Monday, August 29, 2016

Building a switching layout (Part 2: Planning and painting)

After all the track and turnouts have been wired, I hooked up a simple transformer and made a couple of passes through all the turnouts and spurs. I used one of my analog Walthers/Life Like P1K Alcos with one 50' Boxcar to see if there are no dead rails.


 I laid all the track and turnouts on cork roadbed, not for sound reduction but only to get the track raised above ground level. The wider strips of cork will be my roads.


I did not build the tracks to fit along the structures that I would use. This would be too simple. Guess I'm joking here. I already regret my decision. This implies that I have to build all my structures to suit my existing track arrangement. It's like on the prototype.


To start with, I measured my available spaces between or next to the tracks and fashioned paper templates with the footprints of the future buildings.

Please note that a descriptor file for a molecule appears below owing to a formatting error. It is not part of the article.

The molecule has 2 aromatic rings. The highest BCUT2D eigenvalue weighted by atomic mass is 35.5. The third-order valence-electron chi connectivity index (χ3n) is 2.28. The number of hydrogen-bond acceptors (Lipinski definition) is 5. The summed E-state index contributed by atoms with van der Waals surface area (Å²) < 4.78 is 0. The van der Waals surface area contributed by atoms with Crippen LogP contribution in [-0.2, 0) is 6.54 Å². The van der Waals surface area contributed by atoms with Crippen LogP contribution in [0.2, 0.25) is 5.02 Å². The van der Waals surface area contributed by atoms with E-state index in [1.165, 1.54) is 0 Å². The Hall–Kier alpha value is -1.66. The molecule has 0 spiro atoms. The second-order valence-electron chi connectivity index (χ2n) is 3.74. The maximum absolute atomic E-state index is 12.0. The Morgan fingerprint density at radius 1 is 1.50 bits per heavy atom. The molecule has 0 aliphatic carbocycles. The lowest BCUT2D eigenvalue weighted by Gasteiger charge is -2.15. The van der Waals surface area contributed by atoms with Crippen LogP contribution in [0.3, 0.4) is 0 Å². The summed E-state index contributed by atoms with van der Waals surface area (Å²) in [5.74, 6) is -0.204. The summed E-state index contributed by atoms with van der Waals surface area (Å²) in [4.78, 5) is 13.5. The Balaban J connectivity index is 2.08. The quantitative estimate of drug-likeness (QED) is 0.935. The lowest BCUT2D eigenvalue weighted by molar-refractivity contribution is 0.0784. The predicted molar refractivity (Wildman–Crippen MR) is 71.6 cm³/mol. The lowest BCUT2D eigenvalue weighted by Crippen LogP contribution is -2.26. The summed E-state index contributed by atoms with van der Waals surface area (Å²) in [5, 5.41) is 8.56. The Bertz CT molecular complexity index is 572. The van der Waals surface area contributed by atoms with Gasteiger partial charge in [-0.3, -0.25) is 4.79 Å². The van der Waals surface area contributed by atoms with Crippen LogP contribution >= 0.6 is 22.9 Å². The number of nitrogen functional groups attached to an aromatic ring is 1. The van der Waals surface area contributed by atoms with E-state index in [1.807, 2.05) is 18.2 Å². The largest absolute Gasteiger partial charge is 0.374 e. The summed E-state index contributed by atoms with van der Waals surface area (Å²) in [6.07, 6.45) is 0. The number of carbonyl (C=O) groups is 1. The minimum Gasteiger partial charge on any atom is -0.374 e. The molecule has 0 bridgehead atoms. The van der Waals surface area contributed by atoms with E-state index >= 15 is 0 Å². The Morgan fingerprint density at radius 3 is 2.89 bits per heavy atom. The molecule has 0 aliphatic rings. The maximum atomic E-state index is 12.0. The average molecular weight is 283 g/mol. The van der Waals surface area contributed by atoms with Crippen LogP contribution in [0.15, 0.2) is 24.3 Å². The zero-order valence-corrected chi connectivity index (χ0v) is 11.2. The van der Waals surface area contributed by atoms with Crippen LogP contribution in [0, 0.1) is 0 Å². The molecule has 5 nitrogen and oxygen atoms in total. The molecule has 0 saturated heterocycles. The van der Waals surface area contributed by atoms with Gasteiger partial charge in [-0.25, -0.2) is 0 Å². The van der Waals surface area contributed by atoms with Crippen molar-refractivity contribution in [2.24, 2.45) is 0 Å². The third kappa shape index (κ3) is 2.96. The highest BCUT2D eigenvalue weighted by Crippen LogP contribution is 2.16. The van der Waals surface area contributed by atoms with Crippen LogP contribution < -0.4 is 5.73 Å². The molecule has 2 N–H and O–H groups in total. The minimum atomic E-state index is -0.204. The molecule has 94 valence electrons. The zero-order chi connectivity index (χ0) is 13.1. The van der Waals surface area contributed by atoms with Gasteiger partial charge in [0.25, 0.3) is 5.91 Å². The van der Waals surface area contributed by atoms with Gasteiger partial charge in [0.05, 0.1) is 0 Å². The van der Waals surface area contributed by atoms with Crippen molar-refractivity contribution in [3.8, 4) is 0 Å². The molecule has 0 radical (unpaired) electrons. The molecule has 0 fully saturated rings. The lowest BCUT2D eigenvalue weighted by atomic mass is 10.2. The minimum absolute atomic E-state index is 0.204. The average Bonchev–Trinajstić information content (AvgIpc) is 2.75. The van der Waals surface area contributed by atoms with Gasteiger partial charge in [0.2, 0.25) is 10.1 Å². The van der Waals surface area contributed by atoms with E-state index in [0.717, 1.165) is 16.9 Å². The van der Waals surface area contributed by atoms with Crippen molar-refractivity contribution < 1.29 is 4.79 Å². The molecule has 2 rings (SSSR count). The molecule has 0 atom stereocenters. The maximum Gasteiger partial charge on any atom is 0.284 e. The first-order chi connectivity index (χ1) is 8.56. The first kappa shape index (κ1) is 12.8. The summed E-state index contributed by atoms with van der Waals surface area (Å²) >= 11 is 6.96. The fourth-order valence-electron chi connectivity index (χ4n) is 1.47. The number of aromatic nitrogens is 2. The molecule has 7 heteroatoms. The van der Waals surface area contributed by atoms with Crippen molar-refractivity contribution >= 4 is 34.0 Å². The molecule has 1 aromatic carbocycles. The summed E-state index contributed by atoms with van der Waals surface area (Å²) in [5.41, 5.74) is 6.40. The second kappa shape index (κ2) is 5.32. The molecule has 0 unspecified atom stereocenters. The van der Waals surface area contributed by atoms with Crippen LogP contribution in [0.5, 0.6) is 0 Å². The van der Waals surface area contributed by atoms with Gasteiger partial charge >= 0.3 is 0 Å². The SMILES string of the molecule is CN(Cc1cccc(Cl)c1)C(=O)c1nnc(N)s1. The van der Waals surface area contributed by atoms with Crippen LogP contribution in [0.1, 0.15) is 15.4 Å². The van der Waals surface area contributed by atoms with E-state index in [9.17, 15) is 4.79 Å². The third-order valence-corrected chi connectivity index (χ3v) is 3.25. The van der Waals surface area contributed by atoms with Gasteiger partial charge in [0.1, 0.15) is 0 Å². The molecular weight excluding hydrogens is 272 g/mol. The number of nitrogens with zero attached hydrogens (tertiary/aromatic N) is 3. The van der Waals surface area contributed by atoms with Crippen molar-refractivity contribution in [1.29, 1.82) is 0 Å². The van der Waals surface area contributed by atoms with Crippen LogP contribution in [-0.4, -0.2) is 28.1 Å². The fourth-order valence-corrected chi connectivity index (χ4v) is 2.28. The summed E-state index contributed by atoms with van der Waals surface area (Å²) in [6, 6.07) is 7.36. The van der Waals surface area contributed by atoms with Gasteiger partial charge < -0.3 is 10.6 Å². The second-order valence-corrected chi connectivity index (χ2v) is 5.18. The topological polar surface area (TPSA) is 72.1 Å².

Except for the footprints, at this stage of construction, I had no clue of what buildings I would put there. I relied completely on my considerable stash of scratchbuilding material and leftovers from previous kits.


In the meanwhile I filled the screw heads and sanded the facia and valance smooth in preparation of the painting. The backdrop already received a coat of sky blue. To some the sky might be too "blue", but most of what you see there will be covered with backdrop buildings anyway. I like the strong blue color because the sky is actually blue on the photos and not grey or white with a backdrop that is painted with a lighter color.


The access to the staging yard cassette will also be hidden by a corner building and a highway bridge.


Most spur tracks will only hold one car plus engine.


A bird's eye perspective of the layout. The lighting fixtures are behind the upper valance.


You don't need as many clamps to hold the sideboard until the glue has dried, but I had enough of them at the club, so I probably did a bit of overkill. ;)
 

That's the staging area which basically hides a turnout to form a runaround. Because of the turnout, there is not enough room left to switch cars, so I added a short (2 car length) extension.
 

I usually paint my fascia and valance black. It makes a better contrast with the lighted interior of the box. This is the left side view of the layout....
 

..and here the right side. I also recessed the turnout controls to avoid damage during transport and operation.

Thanks for following and now it's time to build some structures.




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